There were 2700 prisoners in the specified prison sites during the study period. Health committee members present in each cell were given assignments of recruiting prisoners for the study. They were oriented to recruit inmates who had cough > 2 weeks, and health professionals interviewed them in prison clinics. Each study participant was selected by a convenient sampling technique.

2.7. Data Collection and Laboratory Investigation

Semistructured and pretested questionnaires were used to collect sociodemographic characteristics and associated factors. Questionnaires were prepared in English and then translated to Amharic and then back to English. Prior to the beginning of data collection, all data collectors were trained on an overview of the assessment and the objectives of the study.

About 1–4 ml of a purulent (mucoid) sputum specimen was collected from prisoners using a sterile falcon tube according to the recommended guideline. Specimens were stored at a maximum temperature of 35°C for less than three days and in a 4°C refrigerator for 4–10 days until transported to GeneXpert MTB/RIF diagnosis site. The stored sputum sample of each inmate was put in one triple pack container and transported in an icebox within five days of the sample collection to the GeneXpert MTB/RIF laboratory site and analyzed as soon as possible by using the recommended GeneXpert MTB/RIF test protocol [28, 32, 33]. HIV rapid testing was done as per the national HIV testing algorithm guideline [34].

2.8. Quality Control

Pretest was done on individuals who have similar characteristics to this study participant at Bahir Dar Prison to standardize the questionnaire. Completeness of data was cross-checked to ensure whether the right data were entered correctly. Laboratory procedures were performed by following SOPs for GeneXpert MTB/RIF assay. Sample processing control (SPC), probe check control, and internal quality control (IQC) have been always done by the machine itself. In addition, HIV test quality was checked by using previously known HIV positive and negative samples. All materials, equipment, and procedures were adequately maintained and calibrated.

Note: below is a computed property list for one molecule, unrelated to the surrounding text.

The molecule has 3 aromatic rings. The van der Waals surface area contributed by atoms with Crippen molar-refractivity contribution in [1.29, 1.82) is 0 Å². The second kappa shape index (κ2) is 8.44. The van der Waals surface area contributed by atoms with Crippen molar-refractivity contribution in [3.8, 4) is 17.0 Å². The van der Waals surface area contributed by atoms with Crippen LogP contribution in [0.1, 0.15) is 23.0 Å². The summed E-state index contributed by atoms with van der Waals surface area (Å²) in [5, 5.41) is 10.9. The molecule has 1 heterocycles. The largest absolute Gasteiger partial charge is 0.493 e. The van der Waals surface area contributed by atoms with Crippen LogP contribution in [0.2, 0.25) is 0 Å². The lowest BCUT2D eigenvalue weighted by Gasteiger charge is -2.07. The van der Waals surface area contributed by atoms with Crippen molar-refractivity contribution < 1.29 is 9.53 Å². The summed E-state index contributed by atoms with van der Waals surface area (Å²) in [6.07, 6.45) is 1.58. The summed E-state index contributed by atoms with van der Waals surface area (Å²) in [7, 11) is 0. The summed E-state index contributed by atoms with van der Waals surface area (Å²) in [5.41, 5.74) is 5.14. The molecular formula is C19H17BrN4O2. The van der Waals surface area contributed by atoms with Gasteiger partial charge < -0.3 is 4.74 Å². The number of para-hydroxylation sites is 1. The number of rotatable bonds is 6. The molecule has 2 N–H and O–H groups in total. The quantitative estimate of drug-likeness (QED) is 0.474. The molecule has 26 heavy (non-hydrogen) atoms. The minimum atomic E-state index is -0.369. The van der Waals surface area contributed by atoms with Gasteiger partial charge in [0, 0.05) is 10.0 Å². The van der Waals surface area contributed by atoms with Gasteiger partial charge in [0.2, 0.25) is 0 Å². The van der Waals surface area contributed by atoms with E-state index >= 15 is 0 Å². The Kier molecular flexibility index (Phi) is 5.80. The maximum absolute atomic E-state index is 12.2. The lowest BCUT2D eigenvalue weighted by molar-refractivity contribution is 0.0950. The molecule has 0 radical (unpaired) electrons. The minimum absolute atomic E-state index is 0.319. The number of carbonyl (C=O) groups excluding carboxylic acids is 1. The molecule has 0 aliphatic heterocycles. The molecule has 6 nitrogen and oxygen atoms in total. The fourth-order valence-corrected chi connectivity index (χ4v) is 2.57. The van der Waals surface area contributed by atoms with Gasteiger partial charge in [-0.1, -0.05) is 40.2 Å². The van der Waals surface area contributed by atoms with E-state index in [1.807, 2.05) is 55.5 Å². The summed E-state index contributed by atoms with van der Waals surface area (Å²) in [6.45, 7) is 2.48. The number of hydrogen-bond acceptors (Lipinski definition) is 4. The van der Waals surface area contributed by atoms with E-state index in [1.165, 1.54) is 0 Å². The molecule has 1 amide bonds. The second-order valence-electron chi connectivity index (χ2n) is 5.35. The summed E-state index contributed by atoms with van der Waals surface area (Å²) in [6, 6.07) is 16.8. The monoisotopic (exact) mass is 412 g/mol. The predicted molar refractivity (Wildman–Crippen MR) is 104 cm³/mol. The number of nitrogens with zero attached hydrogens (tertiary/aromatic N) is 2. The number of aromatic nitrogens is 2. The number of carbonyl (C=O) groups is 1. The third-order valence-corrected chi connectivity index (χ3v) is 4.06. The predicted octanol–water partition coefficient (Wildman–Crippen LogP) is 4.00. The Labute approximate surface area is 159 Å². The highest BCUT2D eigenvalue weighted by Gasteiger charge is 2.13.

2.9. Data Processing and Analysis

Collected data were computerized using Excel, cleaned, and entered to be analyzed using SPSS version 20.0. Logistic regression was used to explain the effect of independent variables on the outcome variable. values ≤ 0.05 were considered statistically significant.

2.10. Definitions of Terms
2.10.1. Pulmonary Tuberculosis

Pulmonary tuberculosis is a disease caused by M. tuberculosis that mainly affects the lungs.

2.10.2. Rifampicin Resistance

Rifampicin resistance is a surrogate marker of MDR-TB (rifampicin monoresistance tuberculosis).

2.10.3. Associated Risk Factors

These include any attribute, characteristic, or exposure of an individual that increases the likelihood of developing TB.

2.10.4. MDR-TB

This is a form of TB infection caused by bacteria that are resistant to treatment with at least two of the most powerful first-line anti-TB medications (drugs): isoniazid and rifampin.

2.11. Ethical Considerations